A major Chicago-based long-term care insurer is being sued by an elderly group policyholder who says the company “abruptly” changed its policy and began denying her claims for assisted living care, according to Courthouse News Service.
The company, CNA, provides group long-term care insurance and initially sought to hike premiums for a certain group of seniors by 45% in Connecticut, where lead plaintiff Marie Gardner, age 91, lives. The state ultimately approved a 30% premium increase for Gardner’s group.
“Defendants have engaged in an illegal course of conduct designed to reduce its exposure to costly long-term care claims by denying claims of elderly insureds through a scheme of fraud, deception, and manipulation of policy terms, while seeking massive premium increases at the expense of these same insureds,” Gardner says in a federal class action suit she’s bringing against CNA, Courthouse News reports.
Gardner claims her policy originally covered a range of assisted living communities but was changed by CNA to cover nursing home care, only. The plaintiff says she broker her hip in 2008—after paying into her insurance policy for 15 years—and subsequently moved into an assisted living community. CNA approved her claim and began paying out the monthly benefit, Courthouse News says.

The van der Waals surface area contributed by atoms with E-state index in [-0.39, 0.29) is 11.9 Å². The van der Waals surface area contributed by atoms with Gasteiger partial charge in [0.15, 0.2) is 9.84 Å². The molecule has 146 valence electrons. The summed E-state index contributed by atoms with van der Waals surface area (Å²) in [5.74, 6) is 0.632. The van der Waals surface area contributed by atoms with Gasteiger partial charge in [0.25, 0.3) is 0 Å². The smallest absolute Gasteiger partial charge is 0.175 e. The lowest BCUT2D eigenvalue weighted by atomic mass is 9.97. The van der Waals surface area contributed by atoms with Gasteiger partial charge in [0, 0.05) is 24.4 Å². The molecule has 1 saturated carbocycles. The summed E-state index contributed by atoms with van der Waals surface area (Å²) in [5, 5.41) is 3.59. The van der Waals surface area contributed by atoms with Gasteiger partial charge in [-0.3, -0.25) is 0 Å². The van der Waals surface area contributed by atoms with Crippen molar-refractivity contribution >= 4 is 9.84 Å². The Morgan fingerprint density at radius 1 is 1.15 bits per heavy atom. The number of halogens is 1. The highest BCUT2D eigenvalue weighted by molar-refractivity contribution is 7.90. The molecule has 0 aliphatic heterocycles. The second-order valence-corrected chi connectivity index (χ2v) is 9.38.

The payment benefits ended in February 2011 when Gardner was considered to have recovered. About one year later in April 2012, she fell and fractured her sacrum. However, CNA told her that in order to qualify for long-term care insurance benefits, the assisted living community where she lived would have to be staffed 24/7 by an on-premise nurse.
That requirement differs from a settlement in a previous class action settlement against CNA requiring a nurse to be on call 24 hours a day, and a nurse to be on site for more than five hours a day, seven days a week.
“(A)t the time the CNA reached an alleged ‘agreement’ with the Connecticut Insurance Department, CNA did not disclose to the Insurance Department that it had previously been covering stays at assisted living facilities under this same policy,” the lawsuit says, reports Courthouse News.
Because CNA is now denying new claims for assisted living community care despite a previous claim having been paid out at an assisted living community, Gardner claims the insurer used the remediation process in the previous class action as a way to invent new ways to avoid claim liability.
Gardner is seeking class certification for her lawsuit, along with an injunction preventing CNA from excluding claims for Connecticut assisted living community stays. Additionally, she is seeking monetary damages for class members who have been denied stays based on the assisted living community definition or staffing levels. The class would include around 383 people in Connecticut and at least 20,000 nationwide, according to Gardner’s estimates.
Read more at Courthouse News.
Written by Alyssa Gerace